Ronnie Smith wants the world to know that the kindness of a law enforcement officer – specifically California Highway Patrol Officer Kory Harrington – inspired him to keep on living.
“I told him I’m about the end of my rope,” Smith said of the encounter Tuesday night on Mountain Ranch Road.
It happened like this. Smith, 70, has many health problems and not a lot of money. Tuesday, he borrowed a friend’s old Dodge Dakota to go pick up his medications. On the way back to his home in Mountain Ranch, the truck died on a blind curve on Mountain Ranch Road west of Michel Road. It was after dark, about 7:30 p.m.
Smith said an off-duty sheriff sergeant was first on the scene. She called for the CHP. Harrington was the one assigned to take care of the situation. A tow truck arrived to move the pickup.
Harrington asked Smith how he would pay for the tow truck. Smith admitted he couldn’t. Harrington asked what he needed. Smith asked for a ride home. “I proceeded to tell him about my situation,” Smith said.
It’s a tough situation. Smith lives on disability insurance payments. He suffers from diabetes, congestive heart failure and hepatitis C, a result he said, of his years as a methamphetamine user. “After 48 years, my wife left me (in June) and I don’t know why.”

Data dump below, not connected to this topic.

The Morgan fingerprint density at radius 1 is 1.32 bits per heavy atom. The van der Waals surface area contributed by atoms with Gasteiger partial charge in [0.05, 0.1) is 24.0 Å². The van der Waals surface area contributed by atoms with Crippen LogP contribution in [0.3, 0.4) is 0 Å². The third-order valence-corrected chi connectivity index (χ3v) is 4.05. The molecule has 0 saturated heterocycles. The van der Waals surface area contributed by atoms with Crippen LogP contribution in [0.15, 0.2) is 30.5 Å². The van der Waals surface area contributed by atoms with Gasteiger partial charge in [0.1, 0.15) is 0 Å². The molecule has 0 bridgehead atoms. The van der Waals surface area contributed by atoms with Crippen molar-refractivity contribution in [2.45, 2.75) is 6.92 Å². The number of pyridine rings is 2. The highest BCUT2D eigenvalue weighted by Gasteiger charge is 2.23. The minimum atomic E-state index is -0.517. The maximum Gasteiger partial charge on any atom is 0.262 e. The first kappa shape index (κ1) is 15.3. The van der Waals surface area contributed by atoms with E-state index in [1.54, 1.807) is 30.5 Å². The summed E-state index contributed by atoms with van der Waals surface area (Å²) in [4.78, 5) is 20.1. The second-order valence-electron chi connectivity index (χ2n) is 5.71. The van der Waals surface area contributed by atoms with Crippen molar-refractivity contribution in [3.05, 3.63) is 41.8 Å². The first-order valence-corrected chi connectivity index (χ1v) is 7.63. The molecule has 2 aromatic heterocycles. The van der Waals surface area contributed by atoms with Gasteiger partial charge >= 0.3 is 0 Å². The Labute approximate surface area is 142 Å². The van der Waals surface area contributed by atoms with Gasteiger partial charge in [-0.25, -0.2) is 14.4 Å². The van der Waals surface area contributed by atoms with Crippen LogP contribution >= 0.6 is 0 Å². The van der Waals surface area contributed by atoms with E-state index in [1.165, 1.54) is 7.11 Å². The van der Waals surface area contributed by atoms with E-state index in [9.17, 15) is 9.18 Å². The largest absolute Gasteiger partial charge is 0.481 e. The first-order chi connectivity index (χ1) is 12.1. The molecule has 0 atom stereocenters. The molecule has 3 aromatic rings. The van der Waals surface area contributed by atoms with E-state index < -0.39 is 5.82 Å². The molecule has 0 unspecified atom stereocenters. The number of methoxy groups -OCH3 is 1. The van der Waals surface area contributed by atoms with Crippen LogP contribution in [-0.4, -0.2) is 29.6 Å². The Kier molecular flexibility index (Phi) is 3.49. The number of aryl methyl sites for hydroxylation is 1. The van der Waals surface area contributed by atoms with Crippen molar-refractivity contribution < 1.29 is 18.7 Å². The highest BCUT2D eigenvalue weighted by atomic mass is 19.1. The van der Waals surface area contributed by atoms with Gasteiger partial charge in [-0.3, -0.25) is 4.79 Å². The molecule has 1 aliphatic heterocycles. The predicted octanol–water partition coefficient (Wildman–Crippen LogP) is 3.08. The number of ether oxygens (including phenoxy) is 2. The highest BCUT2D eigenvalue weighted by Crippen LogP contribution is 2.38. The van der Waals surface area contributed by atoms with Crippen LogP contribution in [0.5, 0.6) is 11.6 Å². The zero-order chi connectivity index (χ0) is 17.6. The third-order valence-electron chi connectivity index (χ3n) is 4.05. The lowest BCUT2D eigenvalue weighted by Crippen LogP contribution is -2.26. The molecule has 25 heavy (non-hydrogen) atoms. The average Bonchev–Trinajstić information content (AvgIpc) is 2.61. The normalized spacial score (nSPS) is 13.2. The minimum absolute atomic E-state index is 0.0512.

Smith said he’s several months behind on his rent. “My PG&E is going to be shut off on the 20th of this month,” he said. Smith admitted that he has contemplated suicide. “He was a very good listener,” Smith said of Harrington.
Upon arrival at the humble house Smith occupies in Mountain Ranch, Smith said that Harrington approached him as he got out of the car. “He proceeded to give me all the cash in his wallet,” Smith said. “I told him, “No, you don’t have to do that.’ He said, ‘just take it.’”
Smith said that Harrington’s tone was firm, as though Smith might be sent to jail if he didn’t take the money. Smith said Harrington also shook his hand and told him to “Hang in there.”
That handshake, the, “Hang in there” and the patient way Harrington listened meant more than the money, Smith said. “Officer Harrington made me take steps toward coming out of my depression.” Smith said he began clearing the clutter in his house.
Another step was to place a phone call to Harrington’s supervisor. A spokeswoman at the CHP office in San Andreas confirmed that had happened.
Officer Rebecca Myers on Friday said that Harrington was off duty and not available for an interview.
Smith said he believes media coverage of police shootings in recent years has unfairly portrayed those in the profession.
“Today, cops are getting a bad rap. I think people should step up when they have a good encounter with a police officer.”